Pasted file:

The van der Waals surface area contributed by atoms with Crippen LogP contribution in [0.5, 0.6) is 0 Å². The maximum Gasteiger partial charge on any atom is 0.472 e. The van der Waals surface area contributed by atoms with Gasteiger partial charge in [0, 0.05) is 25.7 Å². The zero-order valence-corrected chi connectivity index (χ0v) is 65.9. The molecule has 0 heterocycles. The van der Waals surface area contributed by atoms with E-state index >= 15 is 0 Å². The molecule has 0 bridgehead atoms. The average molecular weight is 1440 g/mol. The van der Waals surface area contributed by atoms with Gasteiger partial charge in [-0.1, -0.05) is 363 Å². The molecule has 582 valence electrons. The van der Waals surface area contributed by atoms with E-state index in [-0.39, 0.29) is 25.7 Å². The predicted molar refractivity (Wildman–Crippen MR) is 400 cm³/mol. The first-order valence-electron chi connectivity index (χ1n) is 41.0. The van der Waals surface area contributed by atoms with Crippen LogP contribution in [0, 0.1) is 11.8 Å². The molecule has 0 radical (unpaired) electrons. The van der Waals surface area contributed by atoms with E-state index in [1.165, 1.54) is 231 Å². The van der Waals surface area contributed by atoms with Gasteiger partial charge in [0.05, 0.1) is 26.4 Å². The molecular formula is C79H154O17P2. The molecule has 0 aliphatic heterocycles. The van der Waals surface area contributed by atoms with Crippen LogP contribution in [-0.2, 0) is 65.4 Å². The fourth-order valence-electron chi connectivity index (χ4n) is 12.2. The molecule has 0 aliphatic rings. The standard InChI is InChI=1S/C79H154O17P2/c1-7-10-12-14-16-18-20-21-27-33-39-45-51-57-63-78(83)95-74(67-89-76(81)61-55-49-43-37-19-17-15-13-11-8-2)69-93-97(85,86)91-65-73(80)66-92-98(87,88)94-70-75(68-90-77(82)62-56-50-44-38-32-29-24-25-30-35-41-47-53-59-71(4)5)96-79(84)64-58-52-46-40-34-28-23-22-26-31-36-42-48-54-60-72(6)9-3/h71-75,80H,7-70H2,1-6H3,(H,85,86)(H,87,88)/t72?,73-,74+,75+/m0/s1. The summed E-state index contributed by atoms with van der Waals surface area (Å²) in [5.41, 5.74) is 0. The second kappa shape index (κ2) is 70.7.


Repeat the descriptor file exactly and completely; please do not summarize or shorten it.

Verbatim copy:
The van der Waals surface area contributed by atoms with Crippen LogP contribution in [0.5, 0.6) is 0 Å². The maximum Gasteiger partial charge on any atom is 0.472 e. The van der Waals surface area contributed by atoms with Gasteiger partial charge in [0, 0.05) is 25.7 Å². The zero-order valence-corrected chi connectivity index (χ0v) is 65.9. The molecule has 0 heterocycles. The van der Waals surface area contributed by atoms with E-state index >= 15 is 0 Å². The molecule has 0 bridgehead atoms. The average molecular weight is 1440 g/mol. The van der Waals surface area contributed by atoms with Gasteiger partial charge in [-0.1, -0.05) is 363 Å². The molecule has 582 valence electrons. The van der Waals surface area contributed by atoms with E-state index in [-0.39, 0.29) is 25.7 Å². The predicted molar refractivity (Wildman–Crippen MR) is 400 cm³/mol. The first-order valence-electron chi connectivity index (χ1n) is 41.0. The van der Waals surface area contributed by atoms with Crippen LogP contribution in [0, 0.1) is 11.8 Å². The molecule has 0 radical (unpaired) electrons. The van der Waals surface area contributed by atoms with E-state index in [1.165, 1.54) is 231 Å². The van der Waals surface area contributed by atoms with Gasteiger partial charge in [0.05, 0.1) is 26.4 Å². The molecular formula is C79H154O17P2. The molecule has 0 aliphatic heterocycles. The van der Waals surface area contributed by atoms with Crippen LogP contribution in [-0.2, 0) is 65.4 Å². The fourth-order valence-electron chi connectivity index (χ4n) is 12.2. The molecule has 0 aliphatic rings. The standard InChI is InChI=1S/C79H154O17P2/c1-7-10-12-14-16-18-20-21-27-33-39-45-51-57-63-78(83)95-74(67-89-76(81)61-55-49-43-37-19-17-15-13-11-8-2)69-93-97(85,86)91-65-73(80)66-92-98(87,88)94-70-75(68-90-77(82)62-56-50-44-38-32-29-24-25-30-35-41-47-53-59-71(4)5)96-79(84)64-58-52-46-40-34-28-23-22-26-31-36-42-48-54-60-72(6)9-3/h71-75,80H,7-70H2,1-6H3,(H,85,86)(H,87,88)/t72?,73-,74+,75+/m0/s1. The summed E-state index contributed by atoms with van der Waals surface area (Å²) in [5.41, 5.74) is 0. The second kappa shape index (κ2) is 70.7.